Sunday, March 4, 2012

Endure elements? I thought it was INDOOR elements!

Well the game night has ended and everyone has gone home. All in all, it was a wild success. The party defended a dusty desert town from marauders, tracked them to their villainous hideout and defeated their leader - all while rescuing a local cleric in the process! I can honestly say that I am proud of this module and the work I put into it.

My favorite quality of the module was in it's balance of power. In the early portion of the adventure the players face off against dimwitted creatures like goblins, dogs and desert bandits. The PCs plowed through their enemies with little trouble. The buildup of confidence early on led to near fatal mistakes toward the end of the adventure, as the enemies increased in difficulty and intelligence. The over confident PCs fell victim to ambushes and dirty tactics as the goblins and dogs were replaced with gnolls, hobgoblins and the Orc Boss: Bort Blacklungs.

Of course my wife ducks out of the picture! At least you can see the sock she's knitting for me on the left!

Through some quick thinking and lucky rolls (my big bad orc rolled four fours in a row on his attack rolls!) the party managed to get through with a few near-death situations but no casualties. Barkis, the dwarf cleric was downed in two shots of the big orc's axes, a mere three hit points from the grave when Ragnar stepped in to defend his fallen ally. The lizardman alchemist took hit after hit to protect the fading clergyman until their mousefolk paladin Sorren positioned himself next to Bort and struck the killing blow.

My favorite event of the night occurred after the bandit leader was slain. The party decided that they could not leave without checking the one room they didn't open. You know... the room that was barred shut with a clear warning message painted upon the door. The very room even the bandit leader refused to enter... That's the room they wanted to check. Well, everyone but the wizard Mort. He thought it was a dumb idea and stayed behind.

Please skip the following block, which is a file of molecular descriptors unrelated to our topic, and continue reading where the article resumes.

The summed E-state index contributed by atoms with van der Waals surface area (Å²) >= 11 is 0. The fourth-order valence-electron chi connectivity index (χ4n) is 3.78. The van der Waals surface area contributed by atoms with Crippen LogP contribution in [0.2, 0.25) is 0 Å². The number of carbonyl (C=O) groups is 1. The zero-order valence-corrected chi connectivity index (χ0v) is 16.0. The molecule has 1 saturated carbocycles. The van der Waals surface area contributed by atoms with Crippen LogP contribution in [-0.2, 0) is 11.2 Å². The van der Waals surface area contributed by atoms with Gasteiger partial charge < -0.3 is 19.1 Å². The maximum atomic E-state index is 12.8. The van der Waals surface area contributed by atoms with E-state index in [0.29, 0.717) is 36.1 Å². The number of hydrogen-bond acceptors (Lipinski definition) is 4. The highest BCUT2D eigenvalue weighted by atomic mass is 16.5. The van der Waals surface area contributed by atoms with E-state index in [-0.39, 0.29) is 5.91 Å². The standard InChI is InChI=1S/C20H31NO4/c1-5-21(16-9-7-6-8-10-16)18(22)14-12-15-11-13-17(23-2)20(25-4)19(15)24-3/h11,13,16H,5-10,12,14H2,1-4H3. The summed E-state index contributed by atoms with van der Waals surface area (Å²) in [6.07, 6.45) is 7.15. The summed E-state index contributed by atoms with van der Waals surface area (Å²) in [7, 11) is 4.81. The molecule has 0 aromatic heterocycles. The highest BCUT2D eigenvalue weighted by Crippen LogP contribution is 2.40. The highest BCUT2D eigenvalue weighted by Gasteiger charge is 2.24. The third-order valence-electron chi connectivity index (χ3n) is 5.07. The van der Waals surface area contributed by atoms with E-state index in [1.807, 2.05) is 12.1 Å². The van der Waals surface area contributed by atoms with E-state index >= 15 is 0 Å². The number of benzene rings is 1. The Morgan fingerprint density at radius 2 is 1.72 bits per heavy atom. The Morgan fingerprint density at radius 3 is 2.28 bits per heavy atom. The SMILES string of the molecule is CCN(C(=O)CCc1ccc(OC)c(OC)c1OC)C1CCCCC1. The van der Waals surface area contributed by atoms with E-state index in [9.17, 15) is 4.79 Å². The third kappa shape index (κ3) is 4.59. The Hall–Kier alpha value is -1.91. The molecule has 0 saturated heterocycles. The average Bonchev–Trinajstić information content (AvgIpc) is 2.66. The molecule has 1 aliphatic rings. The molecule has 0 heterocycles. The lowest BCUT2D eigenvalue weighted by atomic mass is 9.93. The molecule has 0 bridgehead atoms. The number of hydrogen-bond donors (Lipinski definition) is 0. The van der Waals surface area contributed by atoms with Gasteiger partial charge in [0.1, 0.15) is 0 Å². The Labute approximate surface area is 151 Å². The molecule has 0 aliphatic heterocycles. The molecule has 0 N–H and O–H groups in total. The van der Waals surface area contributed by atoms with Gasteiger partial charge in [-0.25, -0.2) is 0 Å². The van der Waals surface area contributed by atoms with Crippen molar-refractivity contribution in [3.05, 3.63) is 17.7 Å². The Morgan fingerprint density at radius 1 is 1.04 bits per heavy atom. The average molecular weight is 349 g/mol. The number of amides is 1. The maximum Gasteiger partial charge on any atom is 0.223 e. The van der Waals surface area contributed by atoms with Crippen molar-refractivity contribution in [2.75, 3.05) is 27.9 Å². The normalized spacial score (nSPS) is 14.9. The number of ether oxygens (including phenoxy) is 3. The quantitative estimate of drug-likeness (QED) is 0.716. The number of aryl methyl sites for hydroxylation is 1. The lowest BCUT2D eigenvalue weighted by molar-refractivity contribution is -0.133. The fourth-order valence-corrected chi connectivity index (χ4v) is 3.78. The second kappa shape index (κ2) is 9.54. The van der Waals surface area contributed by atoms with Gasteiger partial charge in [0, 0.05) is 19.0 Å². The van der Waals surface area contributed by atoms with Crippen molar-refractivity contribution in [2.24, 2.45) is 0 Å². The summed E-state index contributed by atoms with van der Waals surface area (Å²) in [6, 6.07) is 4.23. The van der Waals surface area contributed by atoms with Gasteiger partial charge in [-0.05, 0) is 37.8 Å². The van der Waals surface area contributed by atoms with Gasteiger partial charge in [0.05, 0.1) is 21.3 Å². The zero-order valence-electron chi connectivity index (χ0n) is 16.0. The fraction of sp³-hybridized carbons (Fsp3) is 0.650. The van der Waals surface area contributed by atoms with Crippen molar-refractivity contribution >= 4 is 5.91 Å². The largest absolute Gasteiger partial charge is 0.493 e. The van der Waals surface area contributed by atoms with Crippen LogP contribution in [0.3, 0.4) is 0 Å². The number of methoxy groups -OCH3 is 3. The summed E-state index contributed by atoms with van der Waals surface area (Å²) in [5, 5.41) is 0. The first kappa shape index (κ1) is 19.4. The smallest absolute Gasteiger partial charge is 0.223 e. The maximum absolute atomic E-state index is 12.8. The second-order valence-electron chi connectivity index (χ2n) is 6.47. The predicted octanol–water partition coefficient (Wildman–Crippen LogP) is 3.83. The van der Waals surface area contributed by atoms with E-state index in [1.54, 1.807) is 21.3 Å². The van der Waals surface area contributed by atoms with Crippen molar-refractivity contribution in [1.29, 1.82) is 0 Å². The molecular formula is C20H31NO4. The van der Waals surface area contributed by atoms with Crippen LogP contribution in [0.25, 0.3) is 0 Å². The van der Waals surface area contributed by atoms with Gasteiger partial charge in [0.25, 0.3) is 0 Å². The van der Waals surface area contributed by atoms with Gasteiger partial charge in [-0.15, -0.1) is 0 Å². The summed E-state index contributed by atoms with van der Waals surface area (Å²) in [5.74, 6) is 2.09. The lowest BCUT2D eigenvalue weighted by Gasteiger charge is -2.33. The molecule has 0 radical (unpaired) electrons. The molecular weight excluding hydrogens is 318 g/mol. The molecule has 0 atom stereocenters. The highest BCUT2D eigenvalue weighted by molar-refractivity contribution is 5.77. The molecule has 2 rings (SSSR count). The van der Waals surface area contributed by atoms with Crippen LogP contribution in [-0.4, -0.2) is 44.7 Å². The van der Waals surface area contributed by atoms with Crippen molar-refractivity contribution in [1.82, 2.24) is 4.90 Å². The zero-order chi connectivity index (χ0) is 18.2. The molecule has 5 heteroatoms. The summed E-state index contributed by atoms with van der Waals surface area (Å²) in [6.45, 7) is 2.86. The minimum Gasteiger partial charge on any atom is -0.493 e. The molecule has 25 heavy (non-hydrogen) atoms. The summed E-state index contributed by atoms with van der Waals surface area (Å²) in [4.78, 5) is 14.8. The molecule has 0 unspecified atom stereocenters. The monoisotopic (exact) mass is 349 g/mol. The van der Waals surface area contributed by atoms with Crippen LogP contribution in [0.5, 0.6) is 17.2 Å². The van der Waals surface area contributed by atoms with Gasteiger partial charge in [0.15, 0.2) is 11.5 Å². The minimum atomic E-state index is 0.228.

While they weren't struggling, the PCs were definitely injured by the skeletal champion in the room. His ability to channel negative energy hit all of them at once, and his damage resistance to all but bludgeoning weapons did not help the party of sword and rapier wielding melee artists. After a few rounds of combat, Mort decided to leave the dungeon entirely. While passing the room he casually cast disrupt undead, scoring the killing blow with almost no effort, leaving the battered party speechless.

While the bulk of the module's content is finished, I still want to add a bit of flavor. My wife is currently making illustrations and I have a few tweaks to make. For example I discovered that this sentence looks fine on paper...

The saloon's patrons are rambunctious but mostly harmless local miners.

The PCs interpreted it a bit differently and hilarity ensued... 
The saloon's patrons are rambunctious but mostly harmless local minors.

Well, I still didn't get to touch on a certain topic I've been wanting to, I hope to get it out by tomorrow if I find the time.

Good Gaming and Goodnight!

1 comment:

  1. Congratulations on the successful execution of your home brewed module, sir :). It's always a blast to see your players enjoying your labours, although past experience has shown me that those parts you pour your out into thinking, 'oh yes, this will be a fantastic set piece/challenge!', your players usually blast past or totally ignore, whilst doggedly focusing on some throw away morsel plopped in there for no realm other than eye candy.

    Looking at your game night photo makes me wish I could sit there as a player, too. So envious, buddy ;) - you look like you've got a great group of players. Document everything, is my advice. Seriously. Record, take pictures, make notes - do it all, for one day you'll be so glad you did.

    One last suggestion: I started a record of character deaths: how, where, who, by what method, and what was happening at the time of death. Sometimes it's a great way to tie in past deaths with plot lines many months later, usually when all has been forgotten. But it adds meat to your world setting and history :)

    Keep up the great posts, my friend, they are a real erasure to read.